The appeal Having refused Pathway IP’s application to adduce fresh evidence on the appeal relating to the contents of the prosecution file, Carr J went on to decide the remaining three issues: 1. Did the hearing officer wrongly construe the scope of registered services by reference to the classes set out in the Nice Classification? Carr J considered that the hearing officer did not err as a matter of law by narrowing the natural meaning of the specification by reference to class 35 of the Nice Classification.


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He considered it unnecessary to reach a concluded view, and thought it inappropriate to give one in light of the judgments of Arnold J and because further submissions would be required as to the interpretation of article 2 of the Nice Agreement. However, he gave a provisional view in light of counsel’s detailed submissions on the issue. His provisional view, in light of: (i) the IP Translator case (Case C-307/10), (ii) the interpretation of article 2(1) of the Nice Agreement, (iii) EUIPO and UKIPO practice, and (iv) the judgment in Altecnic not being confined to the facts of that case, was that it was appropriate to use the class number as an aid to interpretation of the specification where the words used in the specification lacked clarity and precision. He was of the view that this applied to granted registrations as well as to applications and therefore applied in the context of infringement actions and revocation claims. As regards the natural and ordinary meaning of the words used in the specification, Carr J considered that far from challenging the hearing officer’s conclusion, Pathway IP had accepted that it was correct. In his view, it was not open to Pathway IP to advance a contrary case during oral argument. In Carr J’s judgment, the phrase “provision of office facilities” was clear and precise. It meant the provision of facilities for use in an office. It was potentially of wide scope and so the hearing officer was correct to consider the core of the ordinary and natural meaning of the words used. The inclusion of the rental of office accommodation would interpret the phrase so liberally that it would be unclear and imprecise. However, the interpretation which the hearing officer set out was clear and precise. Therefore, this was not a case where it was necessary to consider the class number and limit the services (if any) in respect of which the marks had been used during the relevant period to exclude those which fell within the natural and ordinary meaning. Therefore, Carr J assumed in favour of Pathway IP that the hearing officer erred in law in excluding services, other than photocopying, by reference to the class number.

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2. Exclusion of services which may fall into a number of different classes Pathway IP’s contention that the hearing officer made a further error of law by excluding those services from his consideration which might have fallen into a number of classes got it no further than the assumption that the Judge had already made in its favour based on his provisional view of the law, above. He therefore assumed again in favour of Pathway IP that the hearing officer erred in law in excluding services, other than photocopying, by reference to the class number. 3. Evidence of genuine use Despite the assumptions made in Pathway IP’s favour based on his provisional view of the law, Carr J considered that the hearing officer was entitled to find that there was no or insufficient evidence of genuine use in the relevant period. Therefore, the appeal was dismissed.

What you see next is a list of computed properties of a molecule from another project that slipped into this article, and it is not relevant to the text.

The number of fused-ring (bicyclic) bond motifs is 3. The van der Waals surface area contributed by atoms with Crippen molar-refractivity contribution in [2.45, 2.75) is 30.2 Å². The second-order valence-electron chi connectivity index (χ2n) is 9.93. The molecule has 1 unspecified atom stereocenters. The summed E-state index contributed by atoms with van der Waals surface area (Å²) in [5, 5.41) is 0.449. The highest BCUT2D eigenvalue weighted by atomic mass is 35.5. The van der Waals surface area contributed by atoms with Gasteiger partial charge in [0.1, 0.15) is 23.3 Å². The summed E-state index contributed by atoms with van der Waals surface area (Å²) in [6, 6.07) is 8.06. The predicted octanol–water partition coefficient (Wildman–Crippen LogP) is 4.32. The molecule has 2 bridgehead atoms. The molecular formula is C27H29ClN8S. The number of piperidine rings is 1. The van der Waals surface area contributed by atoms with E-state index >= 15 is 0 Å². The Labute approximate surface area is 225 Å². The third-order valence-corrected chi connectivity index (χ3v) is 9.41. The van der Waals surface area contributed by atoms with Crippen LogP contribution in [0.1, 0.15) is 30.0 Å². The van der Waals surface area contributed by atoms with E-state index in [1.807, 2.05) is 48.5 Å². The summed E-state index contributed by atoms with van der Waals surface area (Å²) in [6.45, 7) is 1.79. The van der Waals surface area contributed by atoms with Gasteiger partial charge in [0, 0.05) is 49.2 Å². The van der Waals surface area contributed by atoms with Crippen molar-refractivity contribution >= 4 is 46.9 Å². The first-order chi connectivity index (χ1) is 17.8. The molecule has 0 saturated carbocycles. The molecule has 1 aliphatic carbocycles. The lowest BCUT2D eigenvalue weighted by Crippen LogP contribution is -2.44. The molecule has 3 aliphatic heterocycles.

Exhaustion; selling component parts Nomination Di Antonio e Paolo Gensini SNC & Anr v Sebastian Brealey & Anr* Judge Hacon; [2019] EWHC 599 (IPEC); 13 March 2019

Nomination had legitimate reason to oppose Sebastian Brealey’s – trading as JSC Jewellery (“JSC”) – sales of genuine Nomination base links pursuant to article 7 of the Directive. The packaging sold by JSC was liable to damage the reputation of Nomination’s trade marks. JSC was also found to infringe Nomination’s trade marks by advertising and selling links which included its own as well as Nomination’s links. Passing off was also found. Louise O’Hara reports.

Facts Nomination was an Italian partnership which dealt in charm bracelets. One of its products was a ‘composable bracelet’ consisting of a number of individual links, which could be detached from each other and rearranged by the wearer. Some of these links, referred to by Nomination as ‘base links’, were stainless steel links bearing Nomination’s mark. Nomination also sold ‘base bracelets’, which were bracelets composed of 13 or 18 base links. JSC purchased Nomination base bracelets from retailers in Germany and Italy and disassembled them to separate out the base links. In some instances they also sourced single base links from UK and Italian retailers. Between April 2013 and July 2018, JSC sold single Nomination base links bundled together with a single JSC link. These bundles consisted either of two blister packs, one for each of the Nomination and JSC links, or alternatively the JSC link was supplied in a blister pack and Volume 48, number 5

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the Nomination base link was in a small plastic bag with a label stating: “Manufactured by Nomination Italy Repackaged by JSC Jewellery UK”. The bundles of two links were sold by JSC on ebay. Nomination alleged that JSC’s advertising and sales of the bundled base links infringed its EU marks for NOMINATION (including one stylised mark) registered in class 14 for, amongst other things, jewellery.